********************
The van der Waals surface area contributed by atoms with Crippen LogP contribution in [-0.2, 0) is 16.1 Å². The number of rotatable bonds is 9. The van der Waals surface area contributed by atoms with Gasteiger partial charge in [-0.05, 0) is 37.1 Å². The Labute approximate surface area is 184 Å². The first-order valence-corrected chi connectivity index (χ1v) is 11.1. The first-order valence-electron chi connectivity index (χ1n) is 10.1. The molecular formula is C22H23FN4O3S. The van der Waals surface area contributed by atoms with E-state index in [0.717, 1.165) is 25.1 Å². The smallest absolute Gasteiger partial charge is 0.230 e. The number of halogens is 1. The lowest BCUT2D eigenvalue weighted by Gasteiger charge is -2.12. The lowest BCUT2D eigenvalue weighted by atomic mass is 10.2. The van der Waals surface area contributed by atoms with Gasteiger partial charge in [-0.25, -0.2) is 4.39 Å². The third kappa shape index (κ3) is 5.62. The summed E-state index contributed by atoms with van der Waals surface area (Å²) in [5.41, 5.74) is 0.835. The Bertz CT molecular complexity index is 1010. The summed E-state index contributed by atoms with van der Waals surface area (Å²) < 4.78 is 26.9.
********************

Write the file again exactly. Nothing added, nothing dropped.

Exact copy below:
The van der Waals surface area contributed by atoms with Crippen LogP contribution in [-0.2, 0) is 16.1 Å². The number of rotatable bonds is 9. The van der Waals surface area contributed by atoms with Gasteiger partial charge in [-0.05, 0) is 37.1 Å². The Labute approximate surface area is 184 Å². The first-order valence-corrected chi connectivity index (χ1v) is 11.1. The first-order valence-electron chi connectivity index (χ1n) is 10.1. The molecular formula is C22H23FN4O3S. The van der Waals surface area contributed by atoms with E-state index in [0.717, 1.165) is 25.1 Å². The smallest absolute Gasteiger partial charge is 0.230 e. The number of halogens is 1. The lowest BCUT2D eigenvalue weighted by Gasteiger charge is -2.12. The lowest BCUT2D eigenvalue weighted by atomic mass is 10.2. The van der Waals surface area contributed by atoms with Gasteiger partial charge in [-0.25, -0.2) is 4.39 Å². The third kappa shape index (κ3) is 5.62. The summed E-state index contributed by atoms with van der Waals surface area (Å²) in [5.41, 5.74) is 0.835. The Bertz CT molecular complexity index is 1010. The summed E-state index contributed by atoms with van der Waals surface area (Å²) < 4.78 is 26.9.